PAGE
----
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World Radio Day broadcast focuses on Youth and Innovation

by david.nunes

World Radio Day broadcast focuses on Youth and Innovation

ITU developing new global standards for sustainable growth of radio

Geneva, 13 February 2015 – World Radio Day, organized this year by UNESCO, EBU, the United Nations Office in Geneva, and ITU brings attention to the theme: “Youth and Innovation”, looking ahead to new and innovative means to connect the world. It features a live global broadcast of panel discussions, call-ins from radio journalists covering breaking news of the day, radio features and an international concert by the UN Jazz Ensemble. A Radio Hackathon over nearly 24 hours has brought together technology buffs working on coding, hacking, building and breaking.

Anchored by BBC correspondent Imogen Foulkes, the high-level debate includes the Director General of the United Nations Office in Geneva Mr Michael Møller; Mr Getachew Engida, Deputy Director General of UNESCO; Ms Ingrid Deltenre, Director General of the European Broadcasting Union; and ITU Secretary-General Mr Houlin Zhao.

The live broadcast is coordinated by the European Broadcasting Union and transmitted globally via the network of World Broadcasting Unions.

“This year’s observance of World Radio Day highlights the importance of radio to the world’s 1.8 billion young women and men,” said United Nations Secretary-General Mr Ban Ki-moon in a message. “As the international community shapes new sustainable development goals and a new global agreement on climate change, we need to hear the voices of young women and men, loudly, strongly and urgently.”

“We all recognize the value and importance of broadcasting, not just as a medium for news and entertainment, but as a vital communications service,” said Mr Houlin Zhao. “Radio is a low-cost medium, specifically suited to reach remote communities and vulnerable people and has a strong and specific role in emergency communication and disaster relief.” Mr Zhao stressed the importance of encouraging young innovators, SMEs and start-ups in developing new, forward-looking technologies for the sustainable growth of radio.

Mr François Rancy, Director of ITU’s Radiocommunication Bureau: “The ITU World Radiocommunication Conferences, and the ITU assignment and allotment plans and procedures ensure that spectrum is available for this medium and that it is available in every country. The ITU Study Groups develop the global standards that ensure the lowest costs through economies of scale and the most efficient use of spectrum for the sustainable development of radio in the future, in particular to reach the one billion people who still do not have access to radio today.”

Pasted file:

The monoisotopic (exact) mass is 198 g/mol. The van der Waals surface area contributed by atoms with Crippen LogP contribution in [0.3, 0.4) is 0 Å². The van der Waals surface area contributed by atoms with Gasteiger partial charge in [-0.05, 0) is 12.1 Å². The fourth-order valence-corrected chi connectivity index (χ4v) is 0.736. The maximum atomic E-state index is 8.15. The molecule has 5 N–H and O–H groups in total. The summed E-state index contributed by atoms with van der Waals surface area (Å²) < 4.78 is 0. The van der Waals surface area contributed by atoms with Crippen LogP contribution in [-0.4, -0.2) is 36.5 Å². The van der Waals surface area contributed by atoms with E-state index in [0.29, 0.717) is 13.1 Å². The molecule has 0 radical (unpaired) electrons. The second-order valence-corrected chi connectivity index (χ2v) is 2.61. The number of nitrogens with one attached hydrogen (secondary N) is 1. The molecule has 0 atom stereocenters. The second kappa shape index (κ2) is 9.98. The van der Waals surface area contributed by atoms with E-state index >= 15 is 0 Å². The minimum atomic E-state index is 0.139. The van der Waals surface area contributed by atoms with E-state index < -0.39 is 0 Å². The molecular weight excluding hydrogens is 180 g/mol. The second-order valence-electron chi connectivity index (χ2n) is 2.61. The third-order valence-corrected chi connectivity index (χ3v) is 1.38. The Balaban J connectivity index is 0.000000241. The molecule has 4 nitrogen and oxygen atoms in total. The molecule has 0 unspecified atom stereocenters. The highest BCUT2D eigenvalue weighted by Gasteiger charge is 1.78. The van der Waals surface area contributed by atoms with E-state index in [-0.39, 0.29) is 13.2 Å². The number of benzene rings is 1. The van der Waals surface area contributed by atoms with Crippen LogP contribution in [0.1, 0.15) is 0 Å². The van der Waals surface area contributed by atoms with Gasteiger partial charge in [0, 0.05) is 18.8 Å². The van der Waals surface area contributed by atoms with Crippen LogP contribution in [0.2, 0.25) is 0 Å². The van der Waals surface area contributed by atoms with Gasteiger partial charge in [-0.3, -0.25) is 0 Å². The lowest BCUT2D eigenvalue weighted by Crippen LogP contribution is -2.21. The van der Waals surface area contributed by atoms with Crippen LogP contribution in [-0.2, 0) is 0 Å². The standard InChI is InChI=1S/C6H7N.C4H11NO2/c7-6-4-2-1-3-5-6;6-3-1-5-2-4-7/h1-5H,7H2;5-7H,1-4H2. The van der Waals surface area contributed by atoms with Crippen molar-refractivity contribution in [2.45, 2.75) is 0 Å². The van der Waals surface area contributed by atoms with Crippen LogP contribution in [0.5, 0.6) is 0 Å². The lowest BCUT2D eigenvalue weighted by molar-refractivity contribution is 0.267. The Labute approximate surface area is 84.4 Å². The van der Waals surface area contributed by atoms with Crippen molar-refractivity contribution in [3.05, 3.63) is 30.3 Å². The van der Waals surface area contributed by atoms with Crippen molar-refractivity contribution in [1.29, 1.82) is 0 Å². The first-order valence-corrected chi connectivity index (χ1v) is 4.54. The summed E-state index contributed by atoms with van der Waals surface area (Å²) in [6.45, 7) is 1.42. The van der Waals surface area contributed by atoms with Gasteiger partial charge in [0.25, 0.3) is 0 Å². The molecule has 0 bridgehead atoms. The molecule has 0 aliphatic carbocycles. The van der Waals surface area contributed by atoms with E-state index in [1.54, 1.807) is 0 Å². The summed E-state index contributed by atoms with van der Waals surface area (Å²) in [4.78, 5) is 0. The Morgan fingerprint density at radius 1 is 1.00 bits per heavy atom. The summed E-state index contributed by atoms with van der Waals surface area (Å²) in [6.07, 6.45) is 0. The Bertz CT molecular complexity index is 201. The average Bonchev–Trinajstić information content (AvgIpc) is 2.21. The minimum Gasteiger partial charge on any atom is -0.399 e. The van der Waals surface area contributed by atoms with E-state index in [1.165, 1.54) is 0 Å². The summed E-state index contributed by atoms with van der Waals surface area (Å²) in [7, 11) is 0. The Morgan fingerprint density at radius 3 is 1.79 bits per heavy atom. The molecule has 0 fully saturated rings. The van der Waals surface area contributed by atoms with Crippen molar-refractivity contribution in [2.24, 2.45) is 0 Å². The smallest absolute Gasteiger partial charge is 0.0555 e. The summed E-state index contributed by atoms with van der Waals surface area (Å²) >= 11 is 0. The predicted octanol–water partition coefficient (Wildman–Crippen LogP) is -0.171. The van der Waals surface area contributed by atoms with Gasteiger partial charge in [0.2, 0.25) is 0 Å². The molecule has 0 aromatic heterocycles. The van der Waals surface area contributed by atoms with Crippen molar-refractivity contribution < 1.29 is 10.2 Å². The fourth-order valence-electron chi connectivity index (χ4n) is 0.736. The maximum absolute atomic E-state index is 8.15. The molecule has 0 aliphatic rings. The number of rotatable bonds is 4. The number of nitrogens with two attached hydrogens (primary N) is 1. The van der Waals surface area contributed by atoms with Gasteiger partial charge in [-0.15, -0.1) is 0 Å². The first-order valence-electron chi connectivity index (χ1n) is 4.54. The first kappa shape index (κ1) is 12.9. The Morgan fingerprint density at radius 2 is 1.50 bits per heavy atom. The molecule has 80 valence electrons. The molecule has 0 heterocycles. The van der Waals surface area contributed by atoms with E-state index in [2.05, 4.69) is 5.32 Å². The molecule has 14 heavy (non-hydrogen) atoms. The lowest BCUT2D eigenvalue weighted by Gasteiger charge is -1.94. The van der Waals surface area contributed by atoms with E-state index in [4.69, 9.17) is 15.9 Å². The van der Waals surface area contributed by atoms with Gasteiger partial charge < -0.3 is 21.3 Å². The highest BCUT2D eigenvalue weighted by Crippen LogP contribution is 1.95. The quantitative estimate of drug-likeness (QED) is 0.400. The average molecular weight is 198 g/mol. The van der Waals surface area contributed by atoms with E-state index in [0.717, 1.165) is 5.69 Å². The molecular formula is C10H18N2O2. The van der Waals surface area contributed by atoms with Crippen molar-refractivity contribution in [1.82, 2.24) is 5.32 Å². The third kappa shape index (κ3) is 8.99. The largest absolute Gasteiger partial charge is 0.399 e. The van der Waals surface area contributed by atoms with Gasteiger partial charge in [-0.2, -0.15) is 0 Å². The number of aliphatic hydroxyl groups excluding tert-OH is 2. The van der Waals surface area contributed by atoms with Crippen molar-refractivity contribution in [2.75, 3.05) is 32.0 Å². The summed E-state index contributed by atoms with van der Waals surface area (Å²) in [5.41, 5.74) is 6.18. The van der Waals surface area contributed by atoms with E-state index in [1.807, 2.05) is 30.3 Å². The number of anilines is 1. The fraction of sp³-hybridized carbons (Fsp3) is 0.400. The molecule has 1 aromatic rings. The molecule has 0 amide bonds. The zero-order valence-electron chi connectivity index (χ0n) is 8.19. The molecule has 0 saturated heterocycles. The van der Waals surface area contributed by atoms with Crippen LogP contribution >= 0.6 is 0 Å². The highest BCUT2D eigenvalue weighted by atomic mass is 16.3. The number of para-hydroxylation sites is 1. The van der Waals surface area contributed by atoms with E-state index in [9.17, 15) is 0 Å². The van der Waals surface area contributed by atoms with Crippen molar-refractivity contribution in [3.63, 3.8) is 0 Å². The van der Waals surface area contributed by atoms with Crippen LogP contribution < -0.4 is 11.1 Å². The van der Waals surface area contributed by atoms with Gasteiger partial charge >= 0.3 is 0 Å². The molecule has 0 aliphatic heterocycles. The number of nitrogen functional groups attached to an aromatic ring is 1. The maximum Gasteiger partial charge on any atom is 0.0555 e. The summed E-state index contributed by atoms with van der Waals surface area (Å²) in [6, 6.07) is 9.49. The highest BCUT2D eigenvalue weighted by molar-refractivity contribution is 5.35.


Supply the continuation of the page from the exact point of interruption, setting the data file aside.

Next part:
A technical session, coordinated by Christoph Dosch, Chairman of ITU-R Study Group 6, examines new trends and innovation in radio including hybrid interactive digital radio, traffic information on DAB radio, emergency radiocommunications and personalized radio which will transform the way people will listen to radio programmes. Participants included Matthew Shotton, BBC; Matthias Stoll, Ampegon, Roger Miles and Mathias Coinchon, EBU; Fabian Sattler, IRT; Satoshi Oode, NHK; Nicole Winkler, Oliver Helbig and Olaf Korte, Fraunhofer IIS; Aldo Scotti, RaiWay; Christian Wachter and Thomas Bögl, Rohde and Schwarz.

About ITU

ITU is the leading United Nations agency for information and communication technologies, driving innovation in ICTs together with 193 Member States and a membership of over 700 private sector entities and academic institutions. Established in 1865, ITU celebrates its 150th anniversary in 2015 as the intergovernmental body responsible for coordinating the shared global use of the radio spectrum, promoting international cooperation in assigning satellite orbits, improving communication infrastructure in the developing world, and establishing the worldwide standards that foster seamless interconnection of a vast range of communications systems. From broadband networks to cutting-edge wireless technologies, aeronautical and maritime navigation, radio astronomy, oceanographic and satellite-based earth monitoring as well as converging fixed-mobile phone, Internet and broadcasting technologies, ITU is committed to connecting the world. www.itu.int

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